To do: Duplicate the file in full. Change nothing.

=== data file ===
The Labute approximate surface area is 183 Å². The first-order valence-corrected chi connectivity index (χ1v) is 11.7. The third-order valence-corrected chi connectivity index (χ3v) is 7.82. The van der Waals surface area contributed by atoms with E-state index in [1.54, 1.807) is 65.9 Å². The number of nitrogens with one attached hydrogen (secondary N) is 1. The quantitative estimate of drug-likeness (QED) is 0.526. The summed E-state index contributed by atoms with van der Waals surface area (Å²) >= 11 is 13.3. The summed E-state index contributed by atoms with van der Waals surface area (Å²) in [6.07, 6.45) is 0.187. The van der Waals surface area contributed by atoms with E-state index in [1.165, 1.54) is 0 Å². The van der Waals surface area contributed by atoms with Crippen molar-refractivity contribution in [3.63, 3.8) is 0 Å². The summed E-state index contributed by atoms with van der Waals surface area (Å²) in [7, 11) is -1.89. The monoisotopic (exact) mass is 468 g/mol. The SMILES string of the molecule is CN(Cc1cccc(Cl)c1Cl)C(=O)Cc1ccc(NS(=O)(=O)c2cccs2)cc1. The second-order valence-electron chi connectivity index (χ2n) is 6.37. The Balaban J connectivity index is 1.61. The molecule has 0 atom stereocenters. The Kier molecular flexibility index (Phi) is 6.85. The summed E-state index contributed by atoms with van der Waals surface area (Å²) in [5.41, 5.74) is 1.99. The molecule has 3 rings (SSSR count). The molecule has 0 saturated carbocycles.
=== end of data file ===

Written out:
The Labute approximate surface area is 183 Å². The first-order valence-corrected chi connectivity index (χ1v) is 11.7. The third-order valence-corrected chi connectivity index (χ3v) is 7.82. The van der Waals surface area contributed by atoms with E-state index in [1.54, 1.807) is 65.9 Å². The number of nitrogens with one attached hydrogen (secondary N) is 1. The quantitative estimate of drug-likeness (QED) is 0.526. The summed E-state index contributed by atoms with van der Waals surface area (Å²) >= 11 is 13.3. The summed E-state index contributed by atoms with van der Waals surface area (Å²) in [6.07, 6.45) is 0.187. The van der Waals surface area contributed by atoms with E-state index in [1.165, 1.54) is 0 Å². The van der Waals surface area contributed by atoms with Crippen molar-refractivity contribution in [3.63, 3.8) is 0 Å². The summed E-state index contributed by atoms with van der Waals surface area (Å²) in [7, 11) is -1.89. The monoisotopic (exact) mass is 468 g/mol. The SMILES string of the molecule is CN(Cc1cccc(Cl)c1Cl)C(=O)Cc1ccc(NS(=O)(=O)c2cccs2)cc1. The second-order valence-electron chi connectivity index (χ2n) is 6.37. The Balaban J connectivity index is 1.61. The molecule has 0 atom stereocenters. The Kier molecular flexibility index (Phi) is 6.85. The summed E-state index contributed by atoms with van der Waals surface area (Å²) in [5.41, 5.74) is 1.99. The molecule has 3 rings (SSSR count). The molecule has 0 saturated carbocycles.